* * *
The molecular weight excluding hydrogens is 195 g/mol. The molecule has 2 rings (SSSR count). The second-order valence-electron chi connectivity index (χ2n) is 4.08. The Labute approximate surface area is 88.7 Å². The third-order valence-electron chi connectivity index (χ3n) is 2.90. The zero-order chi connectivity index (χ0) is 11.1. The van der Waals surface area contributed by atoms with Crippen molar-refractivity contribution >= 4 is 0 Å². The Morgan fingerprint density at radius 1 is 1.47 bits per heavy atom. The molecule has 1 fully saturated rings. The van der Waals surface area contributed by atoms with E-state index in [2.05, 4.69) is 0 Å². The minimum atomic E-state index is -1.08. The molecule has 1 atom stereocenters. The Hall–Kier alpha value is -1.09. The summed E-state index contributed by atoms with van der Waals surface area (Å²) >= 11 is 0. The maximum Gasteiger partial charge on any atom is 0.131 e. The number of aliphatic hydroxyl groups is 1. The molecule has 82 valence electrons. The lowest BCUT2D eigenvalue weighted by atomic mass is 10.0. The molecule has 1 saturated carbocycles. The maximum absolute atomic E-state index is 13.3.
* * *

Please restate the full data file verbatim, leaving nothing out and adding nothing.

The molecular weight excluding hydrogens is 195 g/mol. The molecule has 2 rings (SSSR count). The second-order valence-electron chi connectivity index (χ2n) is 4.08. The Labute approximate surface area is 88.7 Å². The third-order valence-electron chi connectivity index (χ3n) is 2.90. The zero-order chi connectivity index (χ0) is 11.1. The van der Waals surface area contributed by atoms with Crippen molar-refractivity contribution >= 4 is 0 Å². The Morgan fingerprint density at radius 1 is 1.47 bits per heavy atom. The molecule has 1 fully saturated rings. The van der Waals surface area contributed by atoms with E-state index in [2.05, 4.69) is 0 Å². The minimum atomic E-state index is -1.08. The molecule has 1 atom stereocenters. The Hall–Kier alpha value is -1.09. The summed E-state index contributed by atoms with van der Waals surface area (Å²) >= 11 is 0. The maximum Gasteiger partial charge on any atom is 0.131 e. The number of aliphatic hydroxyl groups is 1. The molecule has 82 valence electrons. The lowest BCUT2D eigenvalue weighted by atomic mass is 10.0. The molecule has 1 saturated carbocycles. The maximum absolute atomic E-state index is 13.3.